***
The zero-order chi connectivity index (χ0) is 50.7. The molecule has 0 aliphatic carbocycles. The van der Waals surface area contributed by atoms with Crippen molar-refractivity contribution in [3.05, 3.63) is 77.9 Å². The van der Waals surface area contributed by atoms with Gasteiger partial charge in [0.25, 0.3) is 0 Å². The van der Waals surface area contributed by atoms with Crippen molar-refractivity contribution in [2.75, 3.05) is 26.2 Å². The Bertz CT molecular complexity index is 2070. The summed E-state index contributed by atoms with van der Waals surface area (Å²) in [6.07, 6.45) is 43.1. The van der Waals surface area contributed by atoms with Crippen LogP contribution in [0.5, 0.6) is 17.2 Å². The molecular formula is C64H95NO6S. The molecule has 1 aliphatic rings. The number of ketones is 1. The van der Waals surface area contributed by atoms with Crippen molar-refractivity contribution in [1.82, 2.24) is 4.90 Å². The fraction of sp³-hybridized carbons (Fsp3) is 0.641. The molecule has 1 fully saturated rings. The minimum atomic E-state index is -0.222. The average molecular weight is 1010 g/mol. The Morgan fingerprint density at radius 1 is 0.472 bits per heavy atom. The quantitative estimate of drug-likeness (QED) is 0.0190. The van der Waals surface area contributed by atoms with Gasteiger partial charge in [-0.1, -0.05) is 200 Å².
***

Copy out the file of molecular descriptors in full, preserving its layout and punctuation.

The zero-order chi connectivity index (χ0) is 50.7. The molecule has 0 aliphatic carbocycles. The van der Waals surface area contributed by atoms with Crippen molar-refractivity contribution in [3.05, 3.63) is 77.9 Å². The van der Waals surface area contributed by atoms with Gasteiger partial charge in [0.25, 0.3) is 0 Å². The van der Waals surface area contributed by atoms with Crippen molar-refractivity contribution in [2.75, 3.05) is 26.2 Å². The Bertz CT molecular complexity index is 2070. The summed E-state index contributed by atoms with van der Waals surface area (Å²) in [6.07, 6.45) is 43.1. The van der Waals surface area contributed by atoms with Crippen LogP contribution in [0.5, 0.6) is 17.2 Å². The molecular formula is C64H95NO6S. The molecule has 1 aliphatic rings. The number of ketones is 1. The van der Waals surface area contributed by atoms with Crippen molar-refractivity contribution in [1.82, 2.24) is 4.90 Å². The fraction of sp³-hybridized carbons (Fsp3) is 0.641. The molecule has 1 fully saturated rings. The minimum atomic E-state index is -0.222. The average molecular weight is 1010 g/mol. The Morgan fingerprint density at radius 1 is 0.472 bits per heavy atom. The quantitative estimate of drug-likeness (QED) is 0.0190. The van der Waals surface area contributed by atoms with Gasteiger partial charge in [-0.1, -0.05) is 200 Å².